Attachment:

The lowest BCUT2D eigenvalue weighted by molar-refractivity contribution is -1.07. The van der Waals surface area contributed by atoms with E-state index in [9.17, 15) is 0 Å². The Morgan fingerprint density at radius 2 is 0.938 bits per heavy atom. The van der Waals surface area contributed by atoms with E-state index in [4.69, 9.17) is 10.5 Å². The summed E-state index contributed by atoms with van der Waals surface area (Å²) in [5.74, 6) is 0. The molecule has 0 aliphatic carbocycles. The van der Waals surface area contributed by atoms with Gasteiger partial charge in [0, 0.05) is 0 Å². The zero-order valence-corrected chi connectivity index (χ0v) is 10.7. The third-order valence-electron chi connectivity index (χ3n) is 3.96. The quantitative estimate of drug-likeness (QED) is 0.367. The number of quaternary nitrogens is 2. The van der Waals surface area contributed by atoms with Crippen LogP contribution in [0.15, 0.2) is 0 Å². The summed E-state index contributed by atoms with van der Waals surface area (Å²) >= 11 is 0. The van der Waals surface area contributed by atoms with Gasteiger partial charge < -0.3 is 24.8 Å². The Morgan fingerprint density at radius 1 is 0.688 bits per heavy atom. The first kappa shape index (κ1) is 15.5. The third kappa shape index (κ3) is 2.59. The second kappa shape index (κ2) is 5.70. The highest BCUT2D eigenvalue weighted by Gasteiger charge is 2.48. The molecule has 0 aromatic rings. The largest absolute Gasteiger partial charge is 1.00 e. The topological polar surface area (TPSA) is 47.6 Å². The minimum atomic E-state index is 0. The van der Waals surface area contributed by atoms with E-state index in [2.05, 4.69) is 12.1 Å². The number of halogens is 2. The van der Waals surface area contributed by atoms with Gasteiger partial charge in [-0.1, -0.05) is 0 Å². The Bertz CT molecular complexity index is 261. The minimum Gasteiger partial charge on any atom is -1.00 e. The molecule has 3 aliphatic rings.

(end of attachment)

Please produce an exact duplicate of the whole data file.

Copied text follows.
The lowest BCUT2D eigenvalue weighted by molar-refractivity contribution is -1.07. The van der Waals surface area contributed by atoms with E-state index in [9.17, 15) is 0 Å². The Morgan fingerprint density at radius 2 is 0.938 bits per heavy atom. The van der Waals surface area contributed by atoms with E-state index in [4.69, 9.17) is 10.5 Å². The summed E-state index contributed by atoms with van der Waals surface area (Å²) in [5.74, 6) is 0. The molecule has 0 aliphatic carbocycles. The van der Waals surface area contributed by atoms with Gasteiger partial charge in [0, 0.05) is 0 Å². The zero-order valence-corrected chi connectivity index (χ0v) is 10.7. The third-order valence-electron chi connectivity index (χ3n) is 3.96. The quantitative estimate of drug-likeness (QED) is 0.367. The number of quaternary nitrogens is 2. The van der Waals surface area contributed by atoms with Crippen LogP contribution in [0.15, 0.2) is 0 Å². The summed E-state index contributed by atoms with van der Waals surface area (Å²) >= 11 is 0. The van der Waals surface area contributed by atoms with Gasteiger partial charge < -0.3 is 24.8 Å². The Morgan fingerprint density at radius 1 is 0.688 bits per heavy atom. The first kappa shape index (κ1) is 15.5. The third kappa shape index (κ3) is 2.59. The second kappa shape index (κ2) is 5.70. The highest BCUT2D eigenvalue weighted by Gasteiger charge is 2.48. The molecule has 0 aromatic rings. The largest absolute Gasteiger partial charge is 1.00 e. The topological polar surface area (TPSA) is 47.6 Å². The minimum atomic E-state index is 0. The van der Waals surface area contributed by atoms with E-state index in [2.05, 4.69) is 12.1 Å². The number of halogens is 2. The van der Waals surface area contributed by atoms with Gasteiger partial charge in [-0.1, -0.05) is 0 Å². The Bertz CT molecular complexity index is 261. The minimum Gasteiger partial charge on any atom is -1.00 e. The molecule has 3 aliphatic rings.